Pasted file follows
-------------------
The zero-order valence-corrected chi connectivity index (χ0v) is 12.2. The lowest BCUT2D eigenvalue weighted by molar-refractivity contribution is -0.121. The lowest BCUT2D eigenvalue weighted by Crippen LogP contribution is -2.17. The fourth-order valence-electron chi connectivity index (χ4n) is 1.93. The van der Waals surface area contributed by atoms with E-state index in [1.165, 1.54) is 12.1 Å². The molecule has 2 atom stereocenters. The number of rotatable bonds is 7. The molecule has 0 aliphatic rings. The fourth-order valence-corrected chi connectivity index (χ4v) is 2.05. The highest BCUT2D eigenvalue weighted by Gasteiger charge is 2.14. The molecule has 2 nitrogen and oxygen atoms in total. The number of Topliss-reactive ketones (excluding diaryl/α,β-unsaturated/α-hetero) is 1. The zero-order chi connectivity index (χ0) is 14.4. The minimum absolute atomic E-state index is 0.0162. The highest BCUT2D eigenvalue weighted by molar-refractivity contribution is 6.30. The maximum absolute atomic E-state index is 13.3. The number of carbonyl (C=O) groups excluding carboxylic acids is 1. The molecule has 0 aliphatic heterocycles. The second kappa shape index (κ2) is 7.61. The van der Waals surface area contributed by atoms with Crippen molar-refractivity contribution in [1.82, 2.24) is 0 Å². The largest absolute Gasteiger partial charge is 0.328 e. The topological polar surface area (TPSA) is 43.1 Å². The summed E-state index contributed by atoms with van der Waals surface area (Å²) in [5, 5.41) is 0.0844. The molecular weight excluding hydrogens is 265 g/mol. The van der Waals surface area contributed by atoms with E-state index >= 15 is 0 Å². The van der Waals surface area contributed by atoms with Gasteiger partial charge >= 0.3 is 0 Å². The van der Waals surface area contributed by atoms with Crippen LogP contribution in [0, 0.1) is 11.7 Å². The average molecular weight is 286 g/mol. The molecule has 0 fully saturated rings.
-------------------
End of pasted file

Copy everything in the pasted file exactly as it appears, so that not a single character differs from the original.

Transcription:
The zero-order valence-corrected chi connectivity index (χ0v) is 12.2. The lowest BCUT2D eigenvalue weighted by molar-refractivity contribution is -0.121. The lowest BCUT2D eigenvalue weighted by Crippen LogP contribution is -2.17. The fourth-order valence-electron chi connectivity index (χ4n) is 1.93. The van der Waals surface area contributed by atoms with E-state index in [1.165, 1.54) is 12.1 Å². The molecule has 2 atom stereocenters. The number of rotatable bonds is 7. The molecule has 0 aliphatic rings. The fourth-order valence-corrected chi connectivity index (χ4v) is 2.05. The highest BCUT2D eigenvalue weighted by Gasteiger charge is 2.14. The molecule has 2 nitrogen and oxygen atoms in total. The number of Topliss-reactive ketones (excluding diaryl/α,β-unsaturated/α-hetero) is 1. The zero-order chi connectivity index (χ0) is 14.4. The minimum absolute atomic E-state index is 0.0162. The highest BCUT2D eigenvalue weighted by molar-refractivity contribution is 6.30. The maximum absolute atomic E-state index is 13.3. The number of carbonyl (C=O) groups excluding carboxylic acids is 1. The molecule has 0 aliphatic heterocycles. The second kappa shape index (κ2) is 7.61. The van der Waals surface area contributed by atoms with Crippen molar-refractivity contribution in [1.82, 2.24) is 0 Å². The largest absolute Gasteiger partial charge is 0.328 e. The topological polar surface area (TPSA) is 43.1 Å². The summed E-state index contributed by atoms with van der Waals surface area (Å²) in [5, 5.41) is 0.0844. The molecular weight excluding hydrogens is 265 g/mol. The van der Waals surface area contributed by atoms with E-state index >= 15 is 0 Å². The van der Waals surface area contributed by atoms with Gasteiger partial charge >= 0.3 is 0 Å². The van der Waals surface area contributed by atoms with Crippen LogP contribution in [0, 0.1) is 11.7 Å². The average molecular weight is 286 g/mol. The molecule has 0 fully saturated rings.